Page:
18 dead in Algeria military school bombing: ministry
Eighteen people were killed and 26 wounded in a suicide bombing at a military academy in Algeria, the defence ministry said Saturday.
The ministry said 16 officers and two civilians were among the dead at the Cherchell military academy, west of Algiers. Twenty wounded had been discharged but six people were still in hospital, one in critical condition.
British Foreign Secretary William Hague condemned the "brutal and callous attack".
"The timing, at exactly the point when the officers were about to sit down to iftar (breaking of the fast), demonstrates that these terrorists have absolutely no regard for human life nor respect for Ramadan," he said.
The wounded were evacuated to hospitals in the nearby towns of Sidi Ghiles and Tipaza, as well as to the army's central Ain-Naadja hospital in Algiers.
Neighbouring Tunisia also condemned the attack and said one of its officers was among the dead, a foreign ministry official said, quoted by the TAP news agency.
"The Tunisian government firmly condemns this criminal and terrorist act," he said.
The Algerian defence ministry had earlier revised a toll given Friday by hospital officials of 18 dead and dozens of wounded, saying 11 people died.
No reason was given for the latest revision of the toll.
Saturday's figures were the first to be published by an official source, a day after the twin suicide attack about 100 kilometres (60 miles) west of the Algerian capital around 10 minutes after the breaking of the Ramadan fast.
The ministry branded the attack "appalling and terrorist" and attributed it to "criminal gangs" targeting objects that would be of media interest.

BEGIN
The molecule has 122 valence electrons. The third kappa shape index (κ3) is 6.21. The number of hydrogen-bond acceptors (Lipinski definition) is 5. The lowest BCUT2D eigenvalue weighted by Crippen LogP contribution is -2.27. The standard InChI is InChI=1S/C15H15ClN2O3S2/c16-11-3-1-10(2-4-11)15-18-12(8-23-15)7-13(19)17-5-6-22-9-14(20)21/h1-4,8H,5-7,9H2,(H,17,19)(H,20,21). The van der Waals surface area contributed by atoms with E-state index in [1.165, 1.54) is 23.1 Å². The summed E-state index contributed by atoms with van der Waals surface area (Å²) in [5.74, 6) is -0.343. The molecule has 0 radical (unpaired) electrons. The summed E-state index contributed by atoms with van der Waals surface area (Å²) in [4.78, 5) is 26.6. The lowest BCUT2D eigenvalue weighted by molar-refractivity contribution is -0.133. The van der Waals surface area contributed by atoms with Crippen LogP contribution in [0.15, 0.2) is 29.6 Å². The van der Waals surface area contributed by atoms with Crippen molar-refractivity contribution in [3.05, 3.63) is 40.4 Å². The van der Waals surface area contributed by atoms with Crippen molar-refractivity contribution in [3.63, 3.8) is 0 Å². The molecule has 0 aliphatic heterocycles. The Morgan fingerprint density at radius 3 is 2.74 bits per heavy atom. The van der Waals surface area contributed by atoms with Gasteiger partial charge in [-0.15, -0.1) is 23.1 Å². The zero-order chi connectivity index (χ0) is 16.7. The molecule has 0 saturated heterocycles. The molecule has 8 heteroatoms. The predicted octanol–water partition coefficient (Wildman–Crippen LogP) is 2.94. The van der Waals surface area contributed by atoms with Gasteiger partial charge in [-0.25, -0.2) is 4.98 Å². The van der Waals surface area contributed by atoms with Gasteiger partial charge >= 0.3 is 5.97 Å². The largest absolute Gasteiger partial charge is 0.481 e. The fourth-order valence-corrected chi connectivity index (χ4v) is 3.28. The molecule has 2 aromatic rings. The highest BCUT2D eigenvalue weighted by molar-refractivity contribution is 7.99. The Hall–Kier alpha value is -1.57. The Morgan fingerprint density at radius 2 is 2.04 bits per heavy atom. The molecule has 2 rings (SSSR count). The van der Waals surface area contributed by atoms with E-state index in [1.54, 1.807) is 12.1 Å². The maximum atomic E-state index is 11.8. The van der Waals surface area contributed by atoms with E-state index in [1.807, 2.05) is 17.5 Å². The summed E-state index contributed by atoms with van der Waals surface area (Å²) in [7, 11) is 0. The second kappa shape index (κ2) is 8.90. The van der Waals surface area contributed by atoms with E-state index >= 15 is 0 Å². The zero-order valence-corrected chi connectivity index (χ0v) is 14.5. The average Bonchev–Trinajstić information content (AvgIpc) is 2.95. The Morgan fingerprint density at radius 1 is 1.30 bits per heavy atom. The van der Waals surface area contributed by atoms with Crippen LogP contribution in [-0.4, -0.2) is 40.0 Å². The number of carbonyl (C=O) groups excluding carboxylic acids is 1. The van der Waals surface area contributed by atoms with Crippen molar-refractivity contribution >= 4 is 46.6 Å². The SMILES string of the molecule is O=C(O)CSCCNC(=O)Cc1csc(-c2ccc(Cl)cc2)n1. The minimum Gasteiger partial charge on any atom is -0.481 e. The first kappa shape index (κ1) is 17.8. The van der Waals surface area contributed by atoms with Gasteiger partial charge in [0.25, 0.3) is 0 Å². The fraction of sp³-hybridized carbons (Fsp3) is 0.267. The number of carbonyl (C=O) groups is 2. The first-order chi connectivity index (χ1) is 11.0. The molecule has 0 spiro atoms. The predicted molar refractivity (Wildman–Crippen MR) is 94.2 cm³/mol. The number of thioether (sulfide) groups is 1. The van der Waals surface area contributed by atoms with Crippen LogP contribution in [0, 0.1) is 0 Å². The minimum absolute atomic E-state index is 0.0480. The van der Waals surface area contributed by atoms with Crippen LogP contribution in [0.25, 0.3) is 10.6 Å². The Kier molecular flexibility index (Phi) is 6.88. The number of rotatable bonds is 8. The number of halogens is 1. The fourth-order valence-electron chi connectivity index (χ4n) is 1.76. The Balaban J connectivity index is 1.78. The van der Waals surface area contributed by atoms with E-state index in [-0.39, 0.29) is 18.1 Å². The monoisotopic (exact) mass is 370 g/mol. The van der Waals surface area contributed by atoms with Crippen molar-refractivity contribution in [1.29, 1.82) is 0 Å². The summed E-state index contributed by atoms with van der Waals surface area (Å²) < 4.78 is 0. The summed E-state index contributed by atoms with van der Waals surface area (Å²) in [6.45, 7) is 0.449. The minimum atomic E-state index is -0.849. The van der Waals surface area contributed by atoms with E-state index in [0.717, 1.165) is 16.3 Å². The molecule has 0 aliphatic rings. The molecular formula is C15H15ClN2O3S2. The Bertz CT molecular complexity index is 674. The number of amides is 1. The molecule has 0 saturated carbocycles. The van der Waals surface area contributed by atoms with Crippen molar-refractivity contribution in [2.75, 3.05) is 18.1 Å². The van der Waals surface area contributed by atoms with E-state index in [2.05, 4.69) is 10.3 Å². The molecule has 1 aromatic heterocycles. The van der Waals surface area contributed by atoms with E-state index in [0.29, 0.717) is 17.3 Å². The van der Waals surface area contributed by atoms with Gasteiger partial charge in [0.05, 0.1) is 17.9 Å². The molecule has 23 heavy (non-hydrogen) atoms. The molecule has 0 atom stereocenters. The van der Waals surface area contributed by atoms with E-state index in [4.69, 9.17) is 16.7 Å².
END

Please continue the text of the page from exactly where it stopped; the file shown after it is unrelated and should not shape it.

El Watan newspaper said the suicide bombers tried to cause as many casualties as possible by targeting the officers' mess just as all the soldiers were assembled to break the fast.
The bombers, one on a motorcycle, set off explosions a few seconds apart in front of the entrance to the officers' mess hall, the paper said.
Ramadan is generally considered a good time for holy war, or jihad, by Islamist groups. Since the fast started in early August, there have been many attacks east of Algiers, especially in Kabylie, targeting the army and police.
Authorities generally remain tight-lipped about such incidents, which have not ended despite a policy of national reconciliation adopted in the early 2000s by President Abdelaziz Bouteflika.
Most attacks are attributed to Al-Qaeda's North African offshoot, Al-Qaeda in the Islamic Maghreb.
Under Algeria's policy of national reconciliation many Islamist fighters have been offered pardons in exchange for laying down their arms.
Late Tuesday two policemen and a soldier were killed in two separate attacks in the Bordj Bou Arreridj region, 220 kilometres southeast of the capital, and in Boumerdes, 50 kilometres east of Algiers.
The scene of Friday's attack, the Cherchell Academy, was set up by France during World War II after the Allied landings in North Africa on November 8, 1942. It remained an officers' college after Algerian independence in 1962.
© 2011 AFP